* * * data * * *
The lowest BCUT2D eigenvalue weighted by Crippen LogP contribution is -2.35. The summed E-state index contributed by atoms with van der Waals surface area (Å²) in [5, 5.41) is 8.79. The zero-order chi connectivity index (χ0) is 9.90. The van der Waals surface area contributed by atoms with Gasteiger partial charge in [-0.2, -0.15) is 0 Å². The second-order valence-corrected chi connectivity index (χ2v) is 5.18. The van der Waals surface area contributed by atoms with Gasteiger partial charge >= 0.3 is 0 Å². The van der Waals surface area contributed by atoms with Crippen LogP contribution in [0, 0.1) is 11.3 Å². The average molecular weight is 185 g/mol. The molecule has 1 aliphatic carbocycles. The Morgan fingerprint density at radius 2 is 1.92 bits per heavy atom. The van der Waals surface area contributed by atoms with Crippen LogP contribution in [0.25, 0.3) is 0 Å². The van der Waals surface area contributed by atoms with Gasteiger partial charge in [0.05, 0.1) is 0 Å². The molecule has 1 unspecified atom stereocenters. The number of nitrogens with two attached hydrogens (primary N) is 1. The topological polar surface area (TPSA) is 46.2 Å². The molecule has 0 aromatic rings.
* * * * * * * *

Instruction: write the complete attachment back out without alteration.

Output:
The lowest BCUT2D eigenvalue weighted by Crippen LogP contribution is -2.35. The summed E-state index contributed by atoms with van der Waals surface area (Å²) in [5, 5.41) is 8.79. The zero-order chi connectivity index (χ0) is 9.90. The van der Waals surface area contributed by atoms with Gasteiger partial charge in [-0.2, -0.15) is 0 Å². The second-order valence-corrected chi connectivity index (χ2v) is 5.18. The van der Waals surface area contributed by atoms with Gasteiger partial charge >= 0.3 is 0 Å². The van der Waals surface area contributed by atoms with Crippen LogP contribution in [0, 0.1) is 11.3 Å². The average molecular weight is 185 g/mol. The molecule has 1 aliphatic carbocycles. The Morgan fingerprint density at radius 2 is 1.92 bits per heavy atom. The van der Waals surface area contributed by atoms with Crippen LogP contribution in [0.25, 0.3) is 0 Å². The van der Waals surface area contributed by atoms with Gasteiger partial charge in [0.05, 0.1) is 0 Å². The molecule has 1 unspecified atom stereocenters. The number of nitrogens with two attached hydrogens (primary N) is 1. The topological polar surface area (TPSA) is 46.2 Å². The molecule has 0 aromatic rings.